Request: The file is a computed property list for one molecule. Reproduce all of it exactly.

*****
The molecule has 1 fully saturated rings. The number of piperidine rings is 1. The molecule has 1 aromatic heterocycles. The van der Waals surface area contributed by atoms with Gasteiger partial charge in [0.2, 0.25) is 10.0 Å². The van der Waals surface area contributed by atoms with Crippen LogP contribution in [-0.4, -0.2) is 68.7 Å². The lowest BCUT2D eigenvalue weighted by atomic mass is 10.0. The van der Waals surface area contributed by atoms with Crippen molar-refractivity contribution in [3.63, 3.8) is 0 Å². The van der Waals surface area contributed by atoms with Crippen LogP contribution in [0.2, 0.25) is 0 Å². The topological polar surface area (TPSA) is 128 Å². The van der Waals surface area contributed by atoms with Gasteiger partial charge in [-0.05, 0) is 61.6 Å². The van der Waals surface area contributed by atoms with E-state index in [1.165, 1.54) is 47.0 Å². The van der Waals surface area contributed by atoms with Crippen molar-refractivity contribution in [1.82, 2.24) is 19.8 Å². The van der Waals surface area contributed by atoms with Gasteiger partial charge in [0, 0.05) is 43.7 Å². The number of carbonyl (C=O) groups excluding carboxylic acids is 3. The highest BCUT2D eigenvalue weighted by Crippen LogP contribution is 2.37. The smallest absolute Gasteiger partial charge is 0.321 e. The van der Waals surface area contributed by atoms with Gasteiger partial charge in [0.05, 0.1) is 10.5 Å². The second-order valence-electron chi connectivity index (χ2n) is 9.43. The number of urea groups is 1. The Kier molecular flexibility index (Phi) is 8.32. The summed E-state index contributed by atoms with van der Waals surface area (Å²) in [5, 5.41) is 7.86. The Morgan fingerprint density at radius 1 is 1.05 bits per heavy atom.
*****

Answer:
The molecule has 1 fully saturated rings. The number of piperidine rings is 1. The molecule has 1 aromatic heterocycles. The van der Waals surface area contributed by atoms with Gasteiger partial charge in [0.2, 0.25) is 10.0 Å². The van der Waals surface area contributed by atoms with Crippen LogP contribution in [-0.4, -0.2) is 68.7 Å². The lowest BCUT2D eigenvalue weighted by atomic mass is 10.0. The van der Waals surface area contributed by atoms with Crippen molar-refractivity contribution in [3.63, 3.8) is 0 Å². The van der Waals surface area contributed by atoms with Crippen LogP contribution in [0.2, 0.25) is 0 Å². The topological polar surface area (TPSA) is 128 Å². The van der Waals surface area contributed by atoms with Gasteiger partial charge in [-0.05, 0) is 61.6 Å². The van der Waals surface area contributed by atoms with E-state index in [1.165, 1.54) is 47.0 Å². The van der Waals surface area contributed by atoms with Crippen molar-refractivity contribution in [1.82, 2.24) is 19.8 Å². The van der Waals surface area contributed by atoms with Gasteiger partial charge in [0, 0.05) is 43.7 Å². The number of carbonyl (C=O) groups excluding carboxylic acids is 3. The highest BCUT2D eigenvalue weighted by Crippen LogP contribution is 2.37. The smallest absolute Gasteiger partial charge is 0.321 e. The van der Waals surface area contributed by atoms with Gasteiger partial charge in [0.05, 0.1) is 10.5 Å². The second-order valence-electron chi connectivity index (χ2n) is 9.43. The number of urea groups is 1. The Kier molecular flexibility index (Phi) is 8.32. The summed E-state index contributed by atoms with van der Waals surface area (Å²) in [5, 5.41) is 7.86. The Morgan fingerprint density at radius 1 is 1.05 bits per heavy atom.